Seventh pay commission: A damp squib?

An extra Rs 1.02 trillion in the hands of government employees and pensioners can cheer the economy, but the below-expectation pay hike fails to cheer them

archana

Archana Mishra | July 15, 2016 | New Delhi


#economy   #government employees   #Seventh pay commission   #Arun Jaitley   #AK Mathur  
Seventh pay commission chairman justice AK Mathur submitting its report to finance minister Arun Jaitley
Seventh pay commission chairman justice AK Mathur submitting its report to finance minister Arun Jaitley

As the NDA government, aims for a double-digit growth trajectory of the Indian economy, a pay hike to almost one crore government employees and pensioners can come handy, as it will push demand. The  7th central pay commission (CPC), submitted its report earlier this year, and finance minister Arun Jaitley welcomed it, terming it ‘historic’. The cabinet accepted the recommendations last month. However, employees are not happy, and have announced plans for a protest strike. 

 
The recommendations by the justice Ashok Kumar Mathur commission for providing a hike of an average 16 percent increase in pay, 63 percent in allowances and 24 percent increase in pension have failed to create excitement. 
 
Officers at higher levels getting better increments are worried about the rising inflation. Moreover, they feel their salaries are not at par with those in the private sector. Meanwhile, the low-rung employees and middle-level officers are unhappy with the wages.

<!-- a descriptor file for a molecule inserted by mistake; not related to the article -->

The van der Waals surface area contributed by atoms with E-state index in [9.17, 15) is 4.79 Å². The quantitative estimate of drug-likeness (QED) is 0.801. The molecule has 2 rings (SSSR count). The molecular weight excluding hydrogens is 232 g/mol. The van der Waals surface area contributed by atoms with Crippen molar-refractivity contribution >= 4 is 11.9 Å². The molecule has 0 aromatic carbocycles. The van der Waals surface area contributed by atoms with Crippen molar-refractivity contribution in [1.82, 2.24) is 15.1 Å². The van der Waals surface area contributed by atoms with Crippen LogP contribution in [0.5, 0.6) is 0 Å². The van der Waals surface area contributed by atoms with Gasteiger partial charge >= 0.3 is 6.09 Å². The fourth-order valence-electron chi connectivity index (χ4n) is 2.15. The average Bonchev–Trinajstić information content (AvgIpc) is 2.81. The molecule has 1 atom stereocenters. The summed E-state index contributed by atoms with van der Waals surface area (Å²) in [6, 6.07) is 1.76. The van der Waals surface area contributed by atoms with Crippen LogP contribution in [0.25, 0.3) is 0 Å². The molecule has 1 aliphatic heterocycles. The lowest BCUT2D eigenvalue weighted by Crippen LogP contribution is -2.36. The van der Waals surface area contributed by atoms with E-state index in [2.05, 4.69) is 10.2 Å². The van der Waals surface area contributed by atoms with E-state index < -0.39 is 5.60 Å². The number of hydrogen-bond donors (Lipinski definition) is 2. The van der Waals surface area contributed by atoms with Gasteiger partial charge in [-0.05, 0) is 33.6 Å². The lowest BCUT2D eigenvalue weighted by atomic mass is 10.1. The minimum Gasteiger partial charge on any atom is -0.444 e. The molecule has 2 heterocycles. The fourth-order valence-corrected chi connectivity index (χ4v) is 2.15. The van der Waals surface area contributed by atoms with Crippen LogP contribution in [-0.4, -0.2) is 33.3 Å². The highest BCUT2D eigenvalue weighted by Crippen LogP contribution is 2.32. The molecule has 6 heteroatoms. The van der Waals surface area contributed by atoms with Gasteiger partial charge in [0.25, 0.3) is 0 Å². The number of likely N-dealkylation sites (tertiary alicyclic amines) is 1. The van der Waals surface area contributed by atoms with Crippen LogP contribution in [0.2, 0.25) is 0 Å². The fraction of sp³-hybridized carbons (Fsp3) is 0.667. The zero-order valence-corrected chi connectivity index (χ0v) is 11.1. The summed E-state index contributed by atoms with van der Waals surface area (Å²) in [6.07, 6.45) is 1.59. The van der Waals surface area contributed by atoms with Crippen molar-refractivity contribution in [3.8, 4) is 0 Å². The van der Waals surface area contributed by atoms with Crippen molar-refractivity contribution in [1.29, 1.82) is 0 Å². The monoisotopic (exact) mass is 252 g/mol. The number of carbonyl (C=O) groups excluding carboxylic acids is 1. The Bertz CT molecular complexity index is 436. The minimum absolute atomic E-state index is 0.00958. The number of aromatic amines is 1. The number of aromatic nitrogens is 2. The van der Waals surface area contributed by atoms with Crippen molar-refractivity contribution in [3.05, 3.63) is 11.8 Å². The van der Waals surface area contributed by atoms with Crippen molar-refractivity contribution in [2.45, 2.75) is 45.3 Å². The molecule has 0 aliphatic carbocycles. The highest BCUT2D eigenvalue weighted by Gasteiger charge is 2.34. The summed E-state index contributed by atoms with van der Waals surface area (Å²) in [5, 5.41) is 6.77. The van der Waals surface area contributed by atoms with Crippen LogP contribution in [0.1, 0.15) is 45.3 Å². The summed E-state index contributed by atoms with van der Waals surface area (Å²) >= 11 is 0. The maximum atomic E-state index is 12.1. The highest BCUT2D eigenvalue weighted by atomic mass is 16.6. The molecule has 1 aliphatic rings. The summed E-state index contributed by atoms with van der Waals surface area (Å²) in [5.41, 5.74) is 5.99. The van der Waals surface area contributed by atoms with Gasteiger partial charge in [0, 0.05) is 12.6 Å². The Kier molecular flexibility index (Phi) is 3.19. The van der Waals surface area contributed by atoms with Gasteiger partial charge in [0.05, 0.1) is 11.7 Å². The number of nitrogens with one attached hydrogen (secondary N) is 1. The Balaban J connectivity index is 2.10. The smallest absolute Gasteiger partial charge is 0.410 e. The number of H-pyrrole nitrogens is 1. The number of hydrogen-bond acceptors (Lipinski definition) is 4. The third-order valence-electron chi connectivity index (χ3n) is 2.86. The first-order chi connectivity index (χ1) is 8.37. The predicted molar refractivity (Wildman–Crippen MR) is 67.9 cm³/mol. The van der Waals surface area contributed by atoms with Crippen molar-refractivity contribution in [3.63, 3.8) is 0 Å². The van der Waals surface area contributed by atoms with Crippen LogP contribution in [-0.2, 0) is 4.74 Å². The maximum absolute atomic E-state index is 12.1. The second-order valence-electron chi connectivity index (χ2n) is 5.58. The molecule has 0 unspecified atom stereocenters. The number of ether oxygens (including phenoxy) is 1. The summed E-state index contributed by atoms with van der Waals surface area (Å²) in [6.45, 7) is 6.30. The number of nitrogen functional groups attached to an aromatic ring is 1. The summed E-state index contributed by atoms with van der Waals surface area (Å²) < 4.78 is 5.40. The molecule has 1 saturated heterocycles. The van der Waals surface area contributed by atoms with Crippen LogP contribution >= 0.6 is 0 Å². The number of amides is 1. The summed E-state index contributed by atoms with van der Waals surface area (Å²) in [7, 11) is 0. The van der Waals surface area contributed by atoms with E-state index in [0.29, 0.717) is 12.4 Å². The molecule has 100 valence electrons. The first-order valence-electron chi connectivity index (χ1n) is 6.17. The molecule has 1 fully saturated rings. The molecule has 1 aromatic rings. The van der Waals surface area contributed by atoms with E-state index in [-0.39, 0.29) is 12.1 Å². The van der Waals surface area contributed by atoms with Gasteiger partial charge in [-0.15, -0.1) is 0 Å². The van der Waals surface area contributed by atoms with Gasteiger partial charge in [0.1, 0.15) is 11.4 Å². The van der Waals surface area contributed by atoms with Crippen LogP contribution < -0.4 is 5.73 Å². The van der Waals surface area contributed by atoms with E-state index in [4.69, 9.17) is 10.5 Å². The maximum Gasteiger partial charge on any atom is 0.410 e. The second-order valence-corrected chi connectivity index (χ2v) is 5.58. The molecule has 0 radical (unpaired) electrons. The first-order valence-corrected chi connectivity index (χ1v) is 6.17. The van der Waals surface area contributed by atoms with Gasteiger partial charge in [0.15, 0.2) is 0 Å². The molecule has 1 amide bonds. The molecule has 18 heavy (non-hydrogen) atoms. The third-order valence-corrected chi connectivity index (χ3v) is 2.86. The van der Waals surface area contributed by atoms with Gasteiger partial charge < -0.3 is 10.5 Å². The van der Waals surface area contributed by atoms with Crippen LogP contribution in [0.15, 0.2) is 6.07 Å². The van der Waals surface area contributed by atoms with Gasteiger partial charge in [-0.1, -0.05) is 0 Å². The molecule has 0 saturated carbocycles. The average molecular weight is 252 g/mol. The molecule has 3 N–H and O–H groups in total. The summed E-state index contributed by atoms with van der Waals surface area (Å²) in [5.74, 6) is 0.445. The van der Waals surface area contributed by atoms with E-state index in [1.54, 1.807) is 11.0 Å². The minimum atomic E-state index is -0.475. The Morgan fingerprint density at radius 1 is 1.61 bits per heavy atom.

Therefore, soon after the release of the pay commission report, employee unions threatened to go on a nation-wide strike on July 11. Questions have been raised on the calculation of the minimum wage, which as per the latest CPC is Rs 18,000 per month as compared to Rs 7,000 earlier. Almost 33 lakh employees have demanded the minimum wage be increased to Rs 26,000. Undoubtedly, the hike is the lowest in the seven decades.
 
The strike, though, has been deferred for four months after home minister Rajnath Singh assured them of constituting a high-level committee to look into the demands. A sense of resentment, however, looms over the central government employees, especially among the lower rung.  
 
Jaitley though maintains that the government employees’ salary is higher than the private sector after implementation of the 7th CPC. 
 
“We have semi-skilled workers while private sectors have unskilled labour. Trying to establish the co-relation between the two is not required,” says KKN Kutty, president, Confederation of Central Government Employees and Workers. 
 
“A grade four employee working in a government job hasn’t received enough raise. To their current salary a mere amount of Rs 2,500-3,000 will be added,” says Kutty, who works in the income tax department.
 
“The calculation of the wages is determined on the basis of the price of 14 commodities, primarily including food items like grains and pulses. In the 7th CPC the price of those commodities has been taken lower than the actual market price. 
 
“The raise is not as it should be,” says Kutty, citing it as a reason for resentment.